Skip to comments.Andy Rooney Dead at 92, One Month After Retiring
Posted on 11/05/2011 11:59:29 AM PDT by lbryce
Andy Rooney Dead at 92, One Month After Retiring Never retire: almost six weeks to the day after delivering his last cranky essay on 60 Minutes, writer and commentator Andy Rooney is dead of complications following minor surgery. He was 92, and had delivered exactly 1,097 of his trademark on-air bitch sessions.
It's hard to think of a television correspondent more American than Rooney: interminably cranky, perpetually confused, stubbornly opinionated, slightly bigoted, usually wrong, and strangely likable. Rooney wrote his first "television essay""Essay on Doors," natchin 1964. (It was delivered by CBS correspondent Harry Reasoner). He joined 60 Minutes in 1977, and by 1979 had established himself at the end of every show with what CBS News describes as "wry, humorous and contentious television essays," more often than not just about whatever was annoying Andy Rooney that particular week. Sometimes, this was a goodeven noblething:
(Excerpt) Read more at gawker.com ...
Goodbye Mr. Rooney...may your eyebrows live on in infamy.
Don’t you hate it when one month after you retire you wake up dead? RIP Mr. Rooney.
Andy, meet Bear.
Ha! Ha! Well, they say, once you retire, you don’t have anything to do and you kinda lose interest in life and just kinda wither away til you pass.
I suppose that should be a lesson to us all: Give up what you love, and soon you won’t have a reason to keep living. This is not the first time I’ve seen this happen.
I heard that the statistic is that you live 6 months, on average, after retirement. My great-grandmother’s second husband (so not my great-grandfather), retired and was driving home from his retirement party and felt sick. He decided to stop by the hospital and get checked over on the way home (this was in rural Ohio, and home was some distance from his work), and it turned out he had terminal cancer. He spent a few days, maybe a week or so, in the hospital and died. He never got to have one day of retirement (well, outside the hospital, dying).
My dad said this very thing. He worked in construction and had a few friends who tried to never retire. The saw a lot of their friends die quite quickly after retirement, and the theory was that it was due to shear boredom.
So, ‘slightly bigoted’ makes him American? Huh? I think he was just old and cranky. Probably what David Letterman will look like at that age.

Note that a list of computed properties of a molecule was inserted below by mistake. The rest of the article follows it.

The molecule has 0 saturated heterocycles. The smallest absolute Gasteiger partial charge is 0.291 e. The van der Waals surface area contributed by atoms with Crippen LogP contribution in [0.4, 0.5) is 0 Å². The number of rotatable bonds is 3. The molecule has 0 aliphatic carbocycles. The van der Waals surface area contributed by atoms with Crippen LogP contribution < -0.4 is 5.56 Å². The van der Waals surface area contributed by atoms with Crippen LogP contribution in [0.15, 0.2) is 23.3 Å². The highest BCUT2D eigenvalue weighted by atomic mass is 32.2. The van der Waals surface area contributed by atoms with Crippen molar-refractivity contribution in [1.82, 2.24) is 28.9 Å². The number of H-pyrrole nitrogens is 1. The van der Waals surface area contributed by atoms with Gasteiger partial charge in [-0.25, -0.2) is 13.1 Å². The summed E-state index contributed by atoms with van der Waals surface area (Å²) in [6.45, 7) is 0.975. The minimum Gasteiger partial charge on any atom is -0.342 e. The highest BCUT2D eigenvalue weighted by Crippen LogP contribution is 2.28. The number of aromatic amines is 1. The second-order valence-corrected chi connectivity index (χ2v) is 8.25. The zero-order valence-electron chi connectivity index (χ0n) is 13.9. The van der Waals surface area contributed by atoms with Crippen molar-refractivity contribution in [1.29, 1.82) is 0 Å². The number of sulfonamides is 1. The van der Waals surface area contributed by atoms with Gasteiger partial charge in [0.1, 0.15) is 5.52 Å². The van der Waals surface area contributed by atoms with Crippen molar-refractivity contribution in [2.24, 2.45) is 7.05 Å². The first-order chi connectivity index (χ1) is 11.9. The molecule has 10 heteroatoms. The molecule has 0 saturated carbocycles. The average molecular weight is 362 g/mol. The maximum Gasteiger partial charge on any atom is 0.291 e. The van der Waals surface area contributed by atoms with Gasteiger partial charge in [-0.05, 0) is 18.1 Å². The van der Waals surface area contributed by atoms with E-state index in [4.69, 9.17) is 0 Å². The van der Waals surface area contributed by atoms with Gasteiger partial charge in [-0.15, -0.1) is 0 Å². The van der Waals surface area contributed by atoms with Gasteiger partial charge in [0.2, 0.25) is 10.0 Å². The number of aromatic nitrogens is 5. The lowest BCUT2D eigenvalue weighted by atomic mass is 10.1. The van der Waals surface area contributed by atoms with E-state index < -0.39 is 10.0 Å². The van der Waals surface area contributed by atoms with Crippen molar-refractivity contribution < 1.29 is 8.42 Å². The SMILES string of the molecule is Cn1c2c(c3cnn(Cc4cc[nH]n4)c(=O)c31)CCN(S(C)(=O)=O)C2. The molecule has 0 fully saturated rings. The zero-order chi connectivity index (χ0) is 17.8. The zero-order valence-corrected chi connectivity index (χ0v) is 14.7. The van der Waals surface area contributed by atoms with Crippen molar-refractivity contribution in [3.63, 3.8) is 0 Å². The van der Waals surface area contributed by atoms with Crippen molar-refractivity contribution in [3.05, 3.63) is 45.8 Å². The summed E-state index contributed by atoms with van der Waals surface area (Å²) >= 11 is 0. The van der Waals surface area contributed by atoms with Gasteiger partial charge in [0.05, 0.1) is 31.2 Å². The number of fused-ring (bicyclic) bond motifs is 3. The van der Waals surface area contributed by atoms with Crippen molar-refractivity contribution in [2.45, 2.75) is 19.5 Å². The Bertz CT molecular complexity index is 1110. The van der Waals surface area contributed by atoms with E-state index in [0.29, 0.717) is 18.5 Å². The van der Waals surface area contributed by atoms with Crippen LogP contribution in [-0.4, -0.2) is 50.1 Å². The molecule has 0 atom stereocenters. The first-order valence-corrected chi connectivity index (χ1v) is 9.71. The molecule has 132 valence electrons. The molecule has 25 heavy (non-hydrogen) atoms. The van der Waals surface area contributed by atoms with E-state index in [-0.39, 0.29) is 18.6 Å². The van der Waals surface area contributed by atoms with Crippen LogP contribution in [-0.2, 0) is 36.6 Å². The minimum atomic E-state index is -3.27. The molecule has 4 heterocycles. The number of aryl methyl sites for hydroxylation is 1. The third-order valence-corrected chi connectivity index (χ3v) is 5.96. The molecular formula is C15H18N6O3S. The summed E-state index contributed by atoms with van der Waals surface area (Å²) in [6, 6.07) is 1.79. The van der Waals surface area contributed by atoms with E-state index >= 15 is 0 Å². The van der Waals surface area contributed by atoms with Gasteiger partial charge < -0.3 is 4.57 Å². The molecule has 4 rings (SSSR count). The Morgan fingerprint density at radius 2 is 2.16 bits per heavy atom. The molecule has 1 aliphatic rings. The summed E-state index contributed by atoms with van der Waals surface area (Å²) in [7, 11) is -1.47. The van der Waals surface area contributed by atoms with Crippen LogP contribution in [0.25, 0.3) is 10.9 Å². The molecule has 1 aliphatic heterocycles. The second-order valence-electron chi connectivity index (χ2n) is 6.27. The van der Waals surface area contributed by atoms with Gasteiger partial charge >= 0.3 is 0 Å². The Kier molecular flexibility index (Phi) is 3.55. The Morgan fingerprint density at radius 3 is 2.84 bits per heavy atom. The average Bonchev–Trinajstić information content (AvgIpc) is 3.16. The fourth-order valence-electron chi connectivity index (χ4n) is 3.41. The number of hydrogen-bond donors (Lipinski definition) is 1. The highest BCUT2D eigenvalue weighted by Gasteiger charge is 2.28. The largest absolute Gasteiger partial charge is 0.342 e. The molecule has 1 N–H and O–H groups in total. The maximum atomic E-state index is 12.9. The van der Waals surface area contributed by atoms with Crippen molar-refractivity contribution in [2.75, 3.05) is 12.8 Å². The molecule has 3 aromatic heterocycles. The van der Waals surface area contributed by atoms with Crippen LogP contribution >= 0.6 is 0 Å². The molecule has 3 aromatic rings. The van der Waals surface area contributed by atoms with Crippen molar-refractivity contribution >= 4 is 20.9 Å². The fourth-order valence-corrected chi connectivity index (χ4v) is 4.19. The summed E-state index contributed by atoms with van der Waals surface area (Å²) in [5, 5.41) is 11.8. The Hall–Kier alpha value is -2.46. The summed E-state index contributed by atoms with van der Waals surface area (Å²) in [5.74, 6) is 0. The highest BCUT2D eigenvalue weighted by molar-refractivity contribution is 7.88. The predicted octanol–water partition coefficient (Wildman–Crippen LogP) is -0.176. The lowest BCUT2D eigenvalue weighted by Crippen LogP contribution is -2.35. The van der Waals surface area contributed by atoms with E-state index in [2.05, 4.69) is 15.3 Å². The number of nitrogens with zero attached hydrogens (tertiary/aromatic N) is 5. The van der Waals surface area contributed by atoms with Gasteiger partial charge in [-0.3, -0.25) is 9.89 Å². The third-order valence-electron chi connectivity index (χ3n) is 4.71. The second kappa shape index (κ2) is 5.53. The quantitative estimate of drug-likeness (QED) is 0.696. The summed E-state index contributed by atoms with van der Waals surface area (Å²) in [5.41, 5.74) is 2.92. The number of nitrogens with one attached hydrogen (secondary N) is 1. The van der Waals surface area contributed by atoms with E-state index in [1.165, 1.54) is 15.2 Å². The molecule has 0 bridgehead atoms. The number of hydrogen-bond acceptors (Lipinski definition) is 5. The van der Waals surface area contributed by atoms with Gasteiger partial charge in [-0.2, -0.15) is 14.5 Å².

I think the last time I wastched 60 Minute was during Clinton’s attack on the Waco encampment. It was one of the few sources available at that time, although eventually I got disgusted with their bias.
I can’t say that I will miss Andy Rooney, although I wish him well in the next life.
As for retirement, there are plenty of things to do around here. Cutting wood, weedwhacking (my current occupation), building sheds, shoveling snow, walking the dogs. Always something.
Well, I’ve done a little searching, and according to this study, the older you retire the shorter you live:
Longevity Vs. Retirement Age
Dr. Ephrem (Siao Chung) Cheng provided the important results in the
following table from an actuarial study of life span vs. age at
retirement. The study was based on the number of pension checks sent
to retirees of Boeing Aerospace.
Age at Retirement Average Age at Death
This indicates that for people retired at the age of 50, their
average life span is 86; whereas for people retired at the age of 65,
their average life span is only 66.8. An important conclusion from
this study is that for every year one works beyond age 55, one loses 2
years of life span on average.
So, maybe if you are over 65, the average person DOES die within 6 months...
Since when is a different article, from a different source a “Duplicate Post”...or where you just showing us you can identify only the name, Andy Rooney?
Since when is a different article, from a different source a “Duplicate Post”...or were you just showing us you can identify only the name, Andy Rooney?
big commie-lib grouch. Good Riddance.
Who the hell retires at 50??? Btw, I don’t believe that study..
“I suppose that should be a lesson to us all: Give up what you love, and soon you wont have a reason to keep living. This is not the first time Ive seen this happen.”
Yep, if only he hadn’t retired, he’d live indefinitely; 92 years is a long time to live on planet Earth.
Finally someones sentiments whom I agree with.
Who retires at 50 today? Probably a lot less people than used to. You may be unaware, but at one time in our nations history, you could buy property, and it was yours. Until the artificial bubble of 1990-2006 in real estate, the price for a home was about half of what it is today (the real estate bubble collapse will bring prices down to affordability again, HOORAY!), and people didn’t buy the newest Ipod and IPhone every 2 months. Factors those in together, work for the same company for 30-35 years (depending on the age you started) and you could easily retire at 50.
My dad retired at 55 and my mom at 44 or so (just before dad). Both of my uncles retired around the age of 50 (younger), though do a little side work from what I understand. I have an aunt who is just over 40 and could have retired 10 years ago if she so chose, but she outspends her ample 6+ figure income. I have another aunt (who married an uncle) who was a multi millionaire by 60. The ability to make money is being taken away which by corporate fascism, or crony capitalism which is the new buzzword today. There are so many loops to jump through, you’re right in your assumption that one can no longer enjoy—or even receive—the fruits of one’s labor, by and large, in today’s world.
Oh, and I don’t care if you believe the study or not, I merely posted it as a point of interest.
When you're 92, there's no such thing as 'minor surgery.'